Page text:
Locke's false assumption regarding the supposed equality of mankind — an assumption which became axiomatic to Rousseau and the French Revolutionaries; Bentham's false assumptions regarding the contentment and happiness necessarily secured by Democracy (for, since each man is the best judge of his own interests and can injure none but himself, the cumulative result of universal suffrage must be universal bliss!); Rousseau's false assumption that man, being born good, the evils of society must be due to environment (i.e., the conditions imposed on mankind by its rulers) — all these assumptions, puerile as they may seem to us now, became, and are still, powerful buttresses in the Liberal position, and they greatly added to the sinister strength of the original Puritan sophistry.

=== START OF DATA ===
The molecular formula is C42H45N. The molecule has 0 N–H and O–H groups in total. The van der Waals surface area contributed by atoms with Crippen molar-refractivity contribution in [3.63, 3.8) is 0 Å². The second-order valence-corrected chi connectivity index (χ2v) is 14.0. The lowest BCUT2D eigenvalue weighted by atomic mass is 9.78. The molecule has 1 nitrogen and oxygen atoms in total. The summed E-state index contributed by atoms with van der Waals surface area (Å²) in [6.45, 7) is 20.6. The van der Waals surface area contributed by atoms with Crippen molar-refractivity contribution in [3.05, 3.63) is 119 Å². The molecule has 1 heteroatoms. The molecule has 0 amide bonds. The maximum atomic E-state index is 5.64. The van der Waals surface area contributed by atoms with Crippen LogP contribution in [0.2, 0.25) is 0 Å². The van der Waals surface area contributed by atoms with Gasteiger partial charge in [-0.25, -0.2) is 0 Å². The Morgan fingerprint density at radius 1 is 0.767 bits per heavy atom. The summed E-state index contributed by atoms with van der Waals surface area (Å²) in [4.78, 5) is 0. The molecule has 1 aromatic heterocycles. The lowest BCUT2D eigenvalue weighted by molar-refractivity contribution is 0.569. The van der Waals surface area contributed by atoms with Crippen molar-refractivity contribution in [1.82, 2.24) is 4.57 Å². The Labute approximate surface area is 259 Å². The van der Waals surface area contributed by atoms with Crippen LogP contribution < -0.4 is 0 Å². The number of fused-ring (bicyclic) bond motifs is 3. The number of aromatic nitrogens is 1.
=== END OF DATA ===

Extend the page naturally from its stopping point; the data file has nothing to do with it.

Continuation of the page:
At any rate, they represented a politico-romantic dogma which continues to bind millions under its spell; because those of us who would be prepared to enlighten the nation regarding the spuriousness of the whole Liberal ideology have our voices drowned by the deafening uproar of deliberately devised counter-attractions.

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        Further spurious claims, which finally contributed to compose the corpus of the Liberal ideology were:
        (a) The denial of hereditary rights and of the very fact of heredity as a biological process of quality-transmission.
        (b) The denial of the value of good blood and good stock, an attitude which did but aggravate the havoc already wrought in the nation's health and stamina by the Puritan contempt of bodily considerations.
        (c) The unbalanced advocacy of extreme humanitarianism as a means of patching up the damage done to the masses by poverty, ill-health and the general neglect of bodily concerns.